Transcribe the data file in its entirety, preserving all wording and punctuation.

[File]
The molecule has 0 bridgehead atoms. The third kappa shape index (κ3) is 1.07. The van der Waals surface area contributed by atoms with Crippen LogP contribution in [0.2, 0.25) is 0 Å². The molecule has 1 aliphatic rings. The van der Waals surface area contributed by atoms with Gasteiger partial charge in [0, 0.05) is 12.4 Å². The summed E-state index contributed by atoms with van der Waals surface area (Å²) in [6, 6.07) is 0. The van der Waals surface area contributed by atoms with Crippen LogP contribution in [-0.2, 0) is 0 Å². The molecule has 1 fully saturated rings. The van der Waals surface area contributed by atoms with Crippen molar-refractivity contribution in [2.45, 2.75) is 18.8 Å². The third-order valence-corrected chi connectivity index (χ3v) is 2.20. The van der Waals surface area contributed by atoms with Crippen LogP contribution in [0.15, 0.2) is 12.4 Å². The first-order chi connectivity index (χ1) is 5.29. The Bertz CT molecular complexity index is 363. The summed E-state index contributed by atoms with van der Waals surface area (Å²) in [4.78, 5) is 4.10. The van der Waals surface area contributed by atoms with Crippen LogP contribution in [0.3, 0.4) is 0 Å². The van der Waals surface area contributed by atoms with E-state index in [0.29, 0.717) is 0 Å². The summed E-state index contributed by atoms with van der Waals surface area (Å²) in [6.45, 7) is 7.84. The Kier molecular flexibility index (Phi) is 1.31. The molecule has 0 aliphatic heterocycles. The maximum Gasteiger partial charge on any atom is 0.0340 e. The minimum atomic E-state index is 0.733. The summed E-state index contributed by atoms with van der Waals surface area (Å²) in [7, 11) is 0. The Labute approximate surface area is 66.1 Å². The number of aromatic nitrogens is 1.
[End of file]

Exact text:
The molecule has 0 bridgehead atoms. The third kappa shape index (κ3) is 1.07. The van der Waals surface area contributed by atoms with Crippen LogP contribution in [0.2, 0.25) is 0 Å². The molecule has 1 aliphatic rings. The van der Waals surface area contributed by atoms with Gasteiger partial charge in [0, 0.05) is 12.4 Å². The summed E-state index contributed by atoms with van der Waals surface area (Å²) in [6, 6.07) is 0. The van der Waals surface area contributed by atoms with Crippen LogP contribution in [-0.2, 0) is 0 Å². The molecule has 1 fully saturated rings. The van der Waals surface area contributed by atoms with Crippen molar-refractivity contribution in [2.45, 2.75) is 18.8 Å². The third-order valence-corrected chi connectivity index (χ3v) is 2.20. The van der Waals surface area contributed by atoms with Crippen LogP contribution in [0.15, 0.2) is 12.4 Å². The first-order chi connectivity index (χ1) is 5.29. The Bertz CT molecular complexity index is 363. The summed E-state index contributed by atoms with van der Waals surface area (Å²) in [4.78, 5) is 4.10. The van der Waals surface area contributed by atoms with Crippen LogP contribution in [0.3, 0.4) is 0 Å². The van der Waals surface area contributed by atoms with E-state index in [0.29, 0.717) is 0 Å². The summed E-state index contributed by atoms with van der Waals surface area (Å²) in [6.45, 7) is 7.84. The Kier molecular flexibility index (Phi) is 1.31. The molecule has 0 aliphatic heterocycles. The maximum Gasteiger partial charge on any atom is 0.0340 e. The minimum atomic E-state index is 0.733. The summed E-state index contributed by atoms with van der Waals surface area (Å²) in [7, 11) is 0. The Labute approximate surface area is 66.1 Å². The number of aromatic nitrogens is 1.